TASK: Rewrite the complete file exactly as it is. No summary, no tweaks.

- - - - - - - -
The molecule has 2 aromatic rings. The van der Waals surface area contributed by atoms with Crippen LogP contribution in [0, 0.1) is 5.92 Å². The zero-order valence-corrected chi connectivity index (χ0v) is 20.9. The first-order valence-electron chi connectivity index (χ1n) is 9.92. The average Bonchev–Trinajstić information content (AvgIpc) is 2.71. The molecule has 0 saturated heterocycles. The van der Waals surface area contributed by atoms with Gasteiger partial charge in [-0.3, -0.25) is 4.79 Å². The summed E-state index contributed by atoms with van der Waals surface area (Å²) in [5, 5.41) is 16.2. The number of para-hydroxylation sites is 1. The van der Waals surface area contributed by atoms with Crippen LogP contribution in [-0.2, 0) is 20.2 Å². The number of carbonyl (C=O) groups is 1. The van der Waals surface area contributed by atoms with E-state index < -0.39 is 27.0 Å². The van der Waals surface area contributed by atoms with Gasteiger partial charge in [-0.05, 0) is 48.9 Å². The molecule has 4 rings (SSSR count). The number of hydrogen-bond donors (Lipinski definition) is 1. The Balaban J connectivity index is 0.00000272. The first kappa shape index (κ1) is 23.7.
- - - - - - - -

The molecule has 2 aromatic rings. The van der Waals surface area contributed by atoms with Crippen LogP contribution in [0, 0.1) is 5.92 Å². The zero-order valence-corrected chi connectivity index (χ0v) is 20.9. The first-order valence-electron chi connectivity index (χ1n) is 9.92. The average Bonchev–Trinajstić information content (AvgIpc) is 2.71. The molecule has 0 saturated heterocycles. The van der Waals surface area contributed by atoms with Gasteiger partial charge in [-0.3, -0.25) is 4.79 Å². The summed E-state index contributed by atoms with van der Waals surface area (Å²) in [5, 5.41) is 16.2. The number of para-hydroxylation sites is 1. The van der Waals surface area contributed by atoms with Crippen LogP contribution in [-0.2, 0) is 20.2 Å². The number of carbonyl (C=O) groups is 1. The van der Waals surface area contributed by atoms with E-state index < -0.39 is 27.0 Å². The van der Waals surface area contributed by atoms with Gasteiger partial charge in [-0.05, 0) is 48.9 Å². The molecule has 4 rings (SSSR count). The number of hydrogen-bond donors (Lipinski definition) is 1. The Balaban J connectivity index is 0.00000272. The first kappa shape index (κ1) is 23.7.